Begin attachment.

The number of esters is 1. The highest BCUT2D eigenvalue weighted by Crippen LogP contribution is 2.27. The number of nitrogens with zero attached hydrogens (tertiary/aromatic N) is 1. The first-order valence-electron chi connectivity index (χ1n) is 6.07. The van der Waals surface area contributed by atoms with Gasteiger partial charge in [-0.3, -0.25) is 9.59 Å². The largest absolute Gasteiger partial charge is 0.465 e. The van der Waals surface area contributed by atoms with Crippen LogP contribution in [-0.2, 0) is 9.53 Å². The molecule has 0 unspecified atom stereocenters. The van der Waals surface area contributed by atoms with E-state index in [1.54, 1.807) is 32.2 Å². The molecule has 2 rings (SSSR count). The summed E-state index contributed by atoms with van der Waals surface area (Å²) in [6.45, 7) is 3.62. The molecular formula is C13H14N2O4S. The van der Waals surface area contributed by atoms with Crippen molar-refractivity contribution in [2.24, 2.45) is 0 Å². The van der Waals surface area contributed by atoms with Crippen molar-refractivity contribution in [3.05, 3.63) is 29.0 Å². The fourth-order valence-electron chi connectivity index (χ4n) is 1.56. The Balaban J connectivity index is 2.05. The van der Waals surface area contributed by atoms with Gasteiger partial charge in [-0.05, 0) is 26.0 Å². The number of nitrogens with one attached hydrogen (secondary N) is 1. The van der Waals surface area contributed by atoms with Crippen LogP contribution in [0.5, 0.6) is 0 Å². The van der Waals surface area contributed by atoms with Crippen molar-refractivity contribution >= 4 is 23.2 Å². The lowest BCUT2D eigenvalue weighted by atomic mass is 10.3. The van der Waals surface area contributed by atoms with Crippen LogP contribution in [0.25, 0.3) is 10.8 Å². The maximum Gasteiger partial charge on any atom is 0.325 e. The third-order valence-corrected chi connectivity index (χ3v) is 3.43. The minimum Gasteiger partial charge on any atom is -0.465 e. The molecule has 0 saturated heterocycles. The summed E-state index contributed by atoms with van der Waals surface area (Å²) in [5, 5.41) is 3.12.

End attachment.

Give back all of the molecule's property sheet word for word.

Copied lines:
The number of esters is 1. The highest BCUT2D eigenvalue weighted by Crippen LogP contribution is 2.27. The number of nitrogens with zero attached hydrogens (tertiary/aromatic N) is 1. The first-order valence-electron chi connectivity index (χ1n) is 6.07. The van der Waals surface area contributed by atoms with Gasteiger partial charge in [-0.3, -0.25) is 9.59 Å². The largest absolute Gasteiger partial charge is 0.465 e. The van der Waals surface area contributed by atoms with Crippen LogP contribution in [-0.2, 0) is 9.53 Å². The molecule has 0 unspecified atom stereocenters. The van der Waals surface area contributed by atoms with E-state index in [1.54, 1.807) is 32.2 Å². The molecule has 2 rings (SSSR count). The summed E-state index contributed by atoms with van der Waals surface area (Å²) in [6.45, 7) is 3.62. The molecular formula is C13H14N2O4S. The van der Waals surface area contributed by atoms with Crippen molar-refractivity contribution in [2.24, 2.45) is 0 Å². The van der Waals surface area contributed by atoms with Crippen molar-refractivity contribution in [3.05, 3.63) is 29.0 Å². The fourth-order valence-electron chi connectivity index (χ4n) is 1.56. The Balaban J connectivity index is 2.05. The van der Waals surface area contributed by atoms with Gasteiger partial charge in [-0.05, 0) is 26.0 Å². The number of nitrogens with one attached hydrogen (secondary N) is 1. The van der Waals surface area contributed by atoms with Crippen LogP contribution in [0.5, 0.6) is 0 Å². The van der Waals surface area contributed by atoms with Crippen molar-refractivity contribution >= 4 is 23.2 Å². The lowest BCUT2D eigenvalue weighted by atomic mass is 10.3. The van der Waals surface area contributed by atoms with Crippen LogP contribution in [0.25, 0.3) is 10.8 Å². The maximum Gasteiger partial charge on any atom is 0.325 e. The third-order valence-corrected chi connectivity index (χ3v) is 3.43. The minimum Gasteiger partial charge on any atom is -0.465 e. The molecule has 0 saturated heterocycles. The summed E-state index contributed by atoms with van der Waals surface area (Å²) in [5, 5.41) is 3.12.